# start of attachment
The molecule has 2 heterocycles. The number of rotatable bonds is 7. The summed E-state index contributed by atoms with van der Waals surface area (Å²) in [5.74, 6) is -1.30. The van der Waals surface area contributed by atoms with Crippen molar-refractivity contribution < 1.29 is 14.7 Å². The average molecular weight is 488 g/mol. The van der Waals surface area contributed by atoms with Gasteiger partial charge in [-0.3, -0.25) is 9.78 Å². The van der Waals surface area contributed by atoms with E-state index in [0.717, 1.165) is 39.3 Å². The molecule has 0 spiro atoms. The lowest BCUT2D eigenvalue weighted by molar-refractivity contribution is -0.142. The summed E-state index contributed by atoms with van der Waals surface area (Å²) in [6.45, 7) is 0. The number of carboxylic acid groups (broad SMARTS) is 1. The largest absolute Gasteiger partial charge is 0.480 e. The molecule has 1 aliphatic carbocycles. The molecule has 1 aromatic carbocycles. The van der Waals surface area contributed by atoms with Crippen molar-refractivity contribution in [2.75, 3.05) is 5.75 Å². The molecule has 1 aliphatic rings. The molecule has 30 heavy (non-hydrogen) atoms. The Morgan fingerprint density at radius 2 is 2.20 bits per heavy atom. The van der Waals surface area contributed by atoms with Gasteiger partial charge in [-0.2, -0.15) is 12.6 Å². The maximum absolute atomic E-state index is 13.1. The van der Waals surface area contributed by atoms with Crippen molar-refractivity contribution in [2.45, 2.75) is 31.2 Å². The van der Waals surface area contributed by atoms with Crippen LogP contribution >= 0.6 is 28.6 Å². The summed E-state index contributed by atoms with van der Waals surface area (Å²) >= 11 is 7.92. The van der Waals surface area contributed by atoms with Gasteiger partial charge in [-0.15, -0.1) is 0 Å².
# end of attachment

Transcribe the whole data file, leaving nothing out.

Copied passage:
The molecule has 2 heterocycles. The number of rotatable bonds is 7. The summed E-state index contributed by atoms with van der Waals surface area (Å²) in [5.74, 6) is -1.30. The van der Waals surface area contributed by atoms with Crippen molar-refractivity contribution < 1.29 is 14.7 Å². The average molecular weight is 488 g/mol. The van der Waals surface area contributed by atoms with Gasteiger partial charge in [-0.3, -0.25) is 9.78 Å². The van der Waals surface area contributed by atoms with E-state index in [0.717, 1.165) is 39.3 Å². The molecule has 0 spiro atoms. The lowest BCUT2D eigenvalue weighted by molar-refractivity contribution is -0.142. The summed E-state index contributed by atoms with van der Waals surface area (Å²) in [6.45, 7) is 0. The number of carboxylic acid groups (broad SMARTS) is 1. The largest absolute Gasteiger partial charge is 0.480 e. The molecule has 1 aliphatic carbocycles. The molecule has 1 aromatic carbocycles. The van der Waals surface area contributed by atoms with Crippen molar-refractivity contribution in [2.75, 3.05) is 5.75 Å². The molecule has 1 aliphatic rings. The molecule has 30 heavy (non-hydrogen) atoms. The Morgan fingerprint density at radius 2 is 2.20 bits per heavy atom. The van der Waals surface area contributed by atoms with Gasteiger partial charge in [-0.2, -0.15) is 12.6 Å². The maximum absolute atomic E-state index is 13.1. The van der Waals surface area contributed by atoms with Crippen molar-refractivity contribution in [2.45, 2.75) is 31.2 Å². The van der Waals surface area contributed by atoms with Crippen LogP contribution >= 0.6 is 28.6 Å². The summed E-state index contributed by atoms with van der Waals surface area (Å²) >= 11 is 7.92. The van der Waals surface area contributed by atoms with Gasteiger partial charge in [-0.15, -0.1) is 0 Å².